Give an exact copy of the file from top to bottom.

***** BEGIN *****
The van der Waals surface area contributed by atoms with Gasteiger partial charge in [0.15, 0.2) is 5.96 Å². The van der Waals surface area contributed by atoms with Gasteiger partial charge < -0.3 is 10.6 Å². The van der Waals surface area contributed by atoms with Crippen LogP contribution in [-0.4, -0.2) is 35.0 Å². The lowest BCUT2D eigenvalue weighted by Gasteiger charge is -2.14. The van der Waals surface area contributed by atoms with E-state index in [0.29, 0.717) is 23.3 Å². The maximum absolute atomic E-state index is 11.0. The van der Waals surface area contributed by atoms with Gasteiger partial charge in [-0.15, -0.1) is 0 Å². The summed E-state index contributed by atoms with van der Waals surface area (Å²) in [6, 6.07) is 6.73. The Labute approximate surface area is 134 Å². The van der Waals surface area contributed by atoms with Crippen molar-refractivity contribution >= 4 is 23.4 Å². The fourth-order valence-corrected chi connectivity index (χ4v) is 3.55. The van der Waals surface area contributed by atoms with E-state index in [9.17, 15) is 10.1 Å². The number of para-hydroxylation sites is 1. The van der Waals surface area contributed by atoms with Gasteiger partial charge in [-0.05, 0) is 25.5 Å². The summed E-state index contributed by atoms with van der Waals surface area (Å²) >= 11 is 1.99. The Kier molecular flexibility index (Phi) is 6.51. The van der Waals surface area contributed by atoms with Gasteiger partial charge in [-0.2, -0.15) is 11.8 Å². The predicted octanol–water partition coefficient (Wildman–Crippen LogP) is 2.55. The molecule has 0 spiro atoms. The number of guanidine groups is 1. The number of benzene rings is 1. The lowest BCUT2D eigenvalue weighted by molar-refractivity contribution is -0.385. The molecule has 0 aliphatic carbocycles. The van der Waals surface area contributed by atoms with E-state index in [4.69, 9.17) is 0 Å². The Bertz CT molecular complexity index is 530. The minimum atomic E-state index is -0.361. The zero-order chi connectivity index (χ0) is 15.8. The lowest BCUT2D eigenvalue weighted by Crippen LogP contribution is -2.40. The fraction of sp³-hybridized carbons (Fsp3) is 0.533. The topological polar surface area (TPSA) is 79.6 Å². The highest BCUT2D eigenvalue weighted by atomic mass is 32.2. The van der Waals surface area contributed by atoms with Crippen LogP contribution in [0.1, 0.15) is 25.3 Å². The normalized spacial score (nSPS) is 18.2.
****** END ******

The van der Waals surface area contributed by atoms with Gasteiger partial charge in [0.15, 0.2) is 5.96 Å². The van der Waals surface area contributed by atoms with Gasteiger partial charge < -0.3 is 10.6 Å². The van der Waals surface area contributed by atoms with Crippen LogP contribution in [-0.4, -0.2) is 35.0 Å². The lowest BCUT2D eigenvalue weighted by Gasteiger charge is -2.14. The van der Waals surface area contributed by atoms with E-state index in [0.29, 0.717) is 23.3 Å². The maximum absolute atomic E-state index is 11.0. The van der Waals surface area contributed by atoms with Gasteiger partial charge in [-0.15, -0.1) is 0 Å². The summed E-state index contributed by atoms with van der Waals surface area (Å²) in [6, 6.07) is 6.73. The Labute approximate surface area is 134 Å². The van der Waals surface area contributed by atoms with Crippen molar-refractivity contribution >= 4 is 23.4 Å². The fourth-order valence-corrected chi connectivity index (χ4v) is 3.55. The van der Waals surface area contributed by atoms with E-state index in [9.17, 15) is 10.1 Å². The number of para-hydroxylation sites is 1. The van der Waals surface area contributed by atoms with Gasteiger partial charge in [-0.05, 0) is 25.5 Å². The summed E-state index contributed by atoms with van der Waals surface area (Å²) >= 11 is 1.99. The Kier molecular flexibility index (Phi) is 6.51. The van der Waals surface area contributed by atoms with Gasteiger partial charge in [-0.2, -0.15) is 11.8 Å². The predicted octanol–water partition coefficient (Wildman–Crippen LogP) is 2.55. The molecule has 0 spiro atoms. The number of guanidine groups is 1. The number of benzene rings is 1. The lowest BCUT2D eigenvalue weighted by molar-refractivity contribution is -0.385. The molecule has 0 aliphatic carbocycles. The van der Waals surface area contributed by atoms with E-state index in [4.69, 9.17) is 0 Å². The Bertz CT molecular complexity index is 530. The minimum atomic E-state index is -0.361. The zero-order chi connectivity index (χ0) is 15.8. The lowest BCUT2D eigenvalue weighted by Crippen LogP contribution is -2.40. The fraction of sp³-hybridized carbons (Fsp3) is 0.533. The topological polar surface area (TPSA) is 79.6 Å². The highest BCUT2D eigenvalue weighted by atomic mass is 32.2. The van der Waals surface area contributed by atoms with Crippen LogP contribution in [0.1, 0.15) is 25.3 Å². The normalized spacial score (nSPS) is 18.2.